CO2 Monitors on a GB 32'

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CO2 Monitors on a GB 32'

Postby dhinman » Mon Sep 15, 2014 10:37 am

I've been out of circulation here for a few years so I'm wandering back.

Where on a GB 32 would you locate a Fireboy - Xintex CO Sentinel? Did you run wires to them? I used to have two battery operated ones but they don't make them anymore.

Many thanks in advance,

Dave
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Postby Bob Lowe » Mon Sep 15, 2014 11:14 am

On Dreamer, we put our CO detector in the master cabin on the belief that we are most vulnerable when sleeping,

However, CO being slightly lighter than air allows it to escape if the boat is well ventilated which Dreamer always was when underway.

In port or at anchor, the only source on Dreamer for CO was the genset and the diesel furnace which we did not use at night, especially down south. :)
Good luck,
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Postby Sleepah » Tue Sep 16, 2014 7:29 am

I used to run my genset before the Admiral (wife) was up so I put one over her bunk in the aft cabin. It was battery operated. There was a blinking light which I taped over.
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Postby Bella Grand » Tue Sep 16, 2014 11:40 am

I 110% agree with Bob -- in the stateroom.
I am always more concerned with the boats around me, especially if gas. I have seen several detectors on boats go off when rafted up to someone with a gas genset.
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Postby 2Bucks » Thu Sep 18, 2014 11:12 am

For diesel engined boaters the major danger is from other boats, either gasoline generators or long idling at startup. Diesel engines produce reletively low amounts of CO. Diesel boaters seldom if ever suffer from the "station wagon effect" which kills numerous gasoline engined boaters every year.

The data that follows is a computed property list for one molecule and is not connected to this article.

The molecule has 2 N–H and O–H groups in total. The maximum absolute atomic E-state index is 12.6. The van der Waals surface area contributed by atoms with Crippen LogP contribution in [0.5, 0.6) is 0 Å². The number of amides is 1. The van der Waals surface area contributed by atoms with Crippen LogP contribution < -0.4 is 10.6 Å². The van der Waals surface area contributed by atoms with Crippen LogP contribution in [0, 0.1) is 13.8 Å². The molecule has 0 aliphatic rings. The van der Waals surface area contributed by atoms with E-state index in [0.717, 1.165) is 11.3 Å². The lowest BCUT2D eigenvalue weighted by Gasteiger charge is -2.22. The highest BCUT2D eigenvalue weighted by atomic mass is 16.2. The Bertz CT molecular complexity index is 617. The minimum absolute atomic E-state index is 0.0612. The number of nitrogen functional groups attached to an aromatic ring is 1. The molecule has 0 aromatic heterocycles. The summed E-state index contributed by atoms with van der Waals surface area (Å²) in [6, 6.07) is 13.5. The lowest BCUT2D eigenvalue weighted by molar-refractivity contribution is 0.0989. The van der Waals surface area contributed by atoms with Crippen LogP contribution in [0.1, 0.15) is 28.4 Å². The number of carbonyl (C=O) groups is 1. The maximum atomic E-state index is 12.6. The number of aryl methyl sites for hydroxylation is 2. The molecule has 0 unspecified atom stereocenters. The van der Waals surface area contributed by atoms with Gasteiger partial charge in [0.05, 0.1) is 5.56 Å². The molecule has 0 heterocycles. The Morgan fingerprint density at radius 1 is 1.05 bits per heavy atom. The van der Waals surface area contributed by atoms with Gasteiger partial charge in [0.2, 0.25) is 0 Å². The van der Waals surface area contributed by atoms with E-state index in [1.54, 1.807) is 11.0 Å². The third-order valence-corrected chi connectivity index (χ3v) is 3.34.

Do be aware that if you have propane appliances, heaters, stoves or furnaces you reintroduce a potential for CO poisoning on your own boat.

Our CO detector is in our stateroom and another is in the engine room. CO detectors will detect severely offgassing batteries also. It's called cross interference. If you have a battery gone bad causing the charger to continue to overcharge the batteries the CO detector will sound.

This chart https://www.indsci.com/services/trainin ... erference/ shows the other gasses that will set off a CO detector. Just follow the 100's diagonally across the chart.

And finally remember that the CO sensor has a lifespan. Generally 4-7 years is all they're good for before replacement is needed. Oversaturation will also kill a sensor. If you hold it up to the exhaust pipe to check it, you may as well just throw it away and buy another.

Ken
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Postby Stretch Head » Fri Sep 19, 2014 11:14 am

2Bucks wrote:For diesel engined boaters the major danger is from other boats, either gasoline generators or long idling at startup. Diesel engines produce reletively low amounts of CO. Diesel boaters seldom if ever suffer from the "station wagon effect" which kills numerous gasoline engined boaters every year.

Do be aware that if you have propane appliances, heaters, stoves or furnaces you reintroduce a potential for CO poisoning on your own boat.

Our CO detector is in our stateroom and another is in the engine room. CO detectors will detect severely offgassing batteries also. It's called cross interference. If you have a battery gone bad causing the charger to continue to overcharge the batteries the CO detector will sound.

This chart https://www.indsci.com/services/trainin ... erference/ shows the other gasses that will set off a CO detector. Just follow the 100's diagonally across the chart.

And finally remember that the CO sensor has a lifespan. Generally 4-7 years is all they're good for before replacement is needed. Oversaturation will also kill a sensor. If you hold it up to the exhaust pipe to check it, you may as well just throw it away and buy another.

Ken


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